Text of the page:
First Storm Could Develop from Low-Pressure System, Which is Already Causing Flooding in Caribbean Countries

A Caribbean360 report informs that A broad low-pressure system about 150 miles southwest of Jamaica has some potential to become the first storm of the Atlantic Hurricane Season” and that even before it has reached to that state, “the rains it’s producing have caused major flooding in two Caribbean islands”.

Flooding occurred in Jamaica on Sunday, 5th June, 2011, and the Office of Disaster Preparedness and Emergency Management (ODPEM) reported a suspected drowning at Bob Marley Beach, Nine Miles Bull Bay.

The victim was reported one of two men who were in a fishing boat which was trapped by flood waters; the other individual was rescued and transported to the hospital. The heavy rainfall also resulted in several communities being marooned by flood waters.

A Flash Flood Warning has been issued by the Meteorological Service for low-lying and flood-prone areas of St. Mary, Portland, St. Thomas, St. Catherine, Clarendon, Kingston and St. Andrew and a statement from the ODPEM said the Ministry of Labour and Social and Security has been placed on standby in the event the rains persist into today and tomorrow.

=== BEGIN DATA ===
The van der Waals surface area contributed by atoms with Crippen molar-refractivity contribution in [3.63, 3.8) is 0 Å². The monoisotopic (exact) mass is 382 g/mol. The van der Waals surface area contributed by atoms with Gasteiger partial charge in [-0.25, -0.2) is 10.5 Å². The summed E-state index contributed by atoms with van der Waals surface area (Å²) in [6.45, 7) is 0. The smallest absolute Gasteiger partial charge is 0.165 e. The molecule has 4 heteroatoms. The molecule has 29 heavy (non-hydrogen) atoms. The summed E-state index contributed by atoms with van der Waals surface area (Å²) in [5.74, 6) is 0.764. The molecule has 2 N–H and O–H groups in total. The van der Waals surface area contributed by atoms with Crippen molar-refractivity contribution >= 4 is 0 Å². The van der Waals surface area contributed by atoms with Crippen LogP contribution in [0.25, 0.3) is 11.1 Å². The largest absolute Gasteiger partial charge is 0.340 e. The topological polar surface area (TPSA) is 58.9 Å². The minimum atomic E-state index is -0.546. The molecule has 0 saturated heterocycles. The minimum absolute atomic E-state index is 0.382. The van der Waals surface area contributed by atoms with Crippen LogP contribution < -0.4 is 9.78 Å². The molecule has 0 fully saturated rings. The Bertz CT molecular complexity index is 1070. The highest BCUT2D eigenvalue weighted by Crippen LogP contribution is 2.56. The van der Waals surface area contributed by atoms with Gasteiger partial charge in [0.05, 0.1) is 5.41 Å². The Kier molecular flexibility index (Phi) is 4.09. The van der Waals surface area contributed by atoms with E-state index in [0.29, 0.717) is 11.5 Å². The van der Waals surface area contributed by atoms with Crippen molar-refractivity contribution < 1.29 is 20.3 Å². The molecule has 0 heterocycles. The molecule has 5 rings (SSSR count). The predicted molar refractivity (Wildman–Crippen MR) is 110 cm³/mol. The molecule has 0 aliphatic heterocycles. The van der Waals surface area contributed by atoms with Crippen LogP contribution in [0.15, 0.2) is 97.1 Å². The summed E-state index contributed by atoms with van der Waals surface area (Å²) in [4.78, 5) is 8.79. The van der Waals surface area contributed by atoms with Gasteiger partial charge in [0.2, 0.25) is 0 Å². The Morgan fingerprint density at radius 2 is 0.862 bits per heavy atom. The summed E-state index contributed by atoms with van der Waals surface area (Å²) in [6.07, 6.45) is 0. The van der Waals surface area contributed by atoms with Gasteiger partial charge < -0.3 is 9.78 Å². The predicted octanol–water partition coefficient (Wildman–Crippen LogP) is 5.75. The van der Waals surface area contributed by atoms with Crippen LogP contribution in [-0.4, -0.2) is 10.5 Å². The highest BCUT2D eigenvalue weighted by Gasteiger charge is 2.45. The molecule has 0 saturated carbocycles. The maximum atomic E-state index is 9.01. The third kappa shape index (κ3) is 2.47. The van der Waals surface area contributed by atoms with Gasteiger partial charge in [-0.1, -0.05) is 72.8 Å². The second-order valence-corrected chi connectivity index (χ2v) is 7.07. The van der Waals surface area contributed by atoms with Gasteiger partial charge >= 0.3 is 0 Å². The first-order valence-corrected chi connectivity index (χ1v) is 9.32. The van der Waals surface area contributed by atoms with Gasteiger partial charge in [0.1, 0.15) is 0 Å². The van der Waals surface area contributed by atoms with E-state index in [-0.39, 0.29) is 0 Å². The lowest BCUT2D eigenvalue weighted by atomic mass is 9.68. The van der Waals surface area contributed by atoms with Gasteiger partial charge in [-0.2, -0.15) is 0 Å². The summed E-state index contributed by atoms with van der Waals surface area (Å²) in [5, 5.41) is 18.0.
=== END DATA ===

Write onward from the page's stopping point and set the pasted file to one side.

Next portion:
Haiti was also affected by the rainfall and according to reports, the government and international aid groups had to evacuate 56 families from flooded areas because the country’s largest lake, Lake Azuei overflowed.

Concerning the development of the system, according to the National Hurricane Centre (NHC) in Miami, there is a 40 percent possibility of development into a tropical cyclone by 7th June 2011.

“Regardless of development (of the system), heavy rains could cause flash floods and mudslides over portions of Haiti and Jamaica as the system moves slowly towards the northwest or north over the next couple of days,” the NHC said.

(Parts of this article were written with content submitted in a Caribbean360 release)



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